Beyond Brick-and-Mortar: Why You Should Embrace Omnichannel Retail
Jun 24, 2022
8 mins read
In the retail industry, having a presence across multiple channels is no longer optional. Customers expect to shop, browse, compare, and engage with brands seamlessly across any device or location. This is where omnichannel retailing comes in. This guide aims to explain what omnichannel retailing is, its importance, challenges and ways to implement and why technology is crucial for this strategy to work.
What is Omnichannel Retailing?
Omnichannel retailing is a multi-channel sales approach that provides the customers with a seamless shopping experience, whether the customer is shopping online or in a brick and mortar store. It merges all the channels a business can use to reach its customers into a cohesive, unified experience.
Why is Omnichannel Retailing Important?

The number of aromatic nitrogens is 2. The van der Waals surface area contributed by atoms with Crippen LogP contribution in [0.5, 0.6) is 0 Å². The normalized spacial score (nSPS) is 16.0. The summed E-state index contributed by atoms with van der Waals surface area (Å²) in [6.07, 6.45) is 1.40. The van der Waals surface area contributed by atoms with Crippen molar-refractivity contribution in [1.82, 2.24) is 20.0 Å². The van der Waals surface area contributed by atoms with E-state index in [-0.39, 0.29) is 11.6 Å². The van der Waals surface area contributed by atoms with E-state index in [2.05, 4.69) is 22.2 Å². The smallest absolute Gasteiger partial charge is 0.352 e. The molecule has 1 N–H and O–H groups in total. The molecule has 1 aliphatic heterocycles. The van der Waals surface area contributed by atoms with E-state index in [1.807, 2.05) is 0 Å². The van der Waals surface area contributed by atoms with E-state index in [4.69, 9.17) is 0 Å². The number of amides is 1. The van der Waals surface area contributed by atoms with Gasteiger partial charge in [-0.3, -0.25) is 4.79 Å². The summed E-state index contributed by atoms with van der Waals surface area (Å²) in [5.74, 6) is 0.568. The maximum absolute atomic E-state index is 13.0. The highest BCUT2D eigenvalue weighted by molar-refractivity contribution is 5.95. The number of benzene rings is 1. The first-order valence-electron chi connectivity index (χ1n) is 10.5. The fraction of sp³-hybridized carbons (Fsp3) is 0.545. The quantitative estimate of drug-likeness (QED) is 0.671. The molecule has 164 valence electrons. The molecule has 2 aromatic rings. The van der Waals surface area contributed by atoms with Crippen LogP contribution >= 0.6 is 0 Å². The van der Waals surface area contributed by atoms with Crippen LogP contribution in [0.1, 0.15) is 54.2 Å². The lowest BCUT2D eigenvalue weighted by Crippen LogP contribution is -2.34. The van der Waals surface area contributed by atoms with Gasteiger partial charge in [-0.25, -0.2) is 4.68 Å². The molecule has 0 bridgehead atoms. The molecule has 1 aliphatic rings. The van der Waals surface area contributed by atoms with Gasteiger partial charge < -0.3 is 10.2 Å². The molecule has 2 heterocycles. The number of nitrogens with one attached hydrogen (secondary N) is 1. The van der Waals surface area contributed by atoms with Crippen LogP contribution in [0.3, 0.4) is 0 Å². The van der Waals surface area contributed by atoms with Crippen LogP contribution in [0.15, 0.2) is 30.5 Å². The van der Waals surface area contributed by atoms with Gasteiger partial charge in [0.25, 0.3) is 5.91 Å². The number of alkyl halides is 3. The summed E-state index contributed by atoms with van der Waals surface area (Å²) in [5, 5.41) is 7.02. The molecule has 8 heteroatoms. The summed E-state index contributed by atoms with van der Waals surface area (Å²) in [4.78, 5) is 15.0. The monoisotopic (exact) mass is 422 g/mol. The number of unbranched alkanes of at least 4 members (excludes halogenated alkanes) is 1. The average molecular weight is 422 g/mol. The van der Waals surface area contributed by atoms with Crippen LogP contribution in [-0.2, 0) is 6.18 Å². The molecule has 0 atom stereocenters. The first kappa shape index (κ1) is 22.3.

According to studies, 73% of shoppers said they use multiple channels during their buying journey. This means, Omnichannel should be a top priority for retailers when gauging success and more here’s more reason why:
- Customer Expectation: Modern customers expect to engage with brands across many touchpoints and receive a consistent, high-quality experience every time.
- Increased Sales: Customers using multiple channels typically spend more than those using a single one.
- Brand Loyalty: Offering a seamless omnichannel experience increases customer experience, leading to higher customer loyalty.
Challenges in Omnichannel Retailing
Planning to adopt omnichannel is great. But any strategy comes with its own set of challenges and below are for Omnichannel: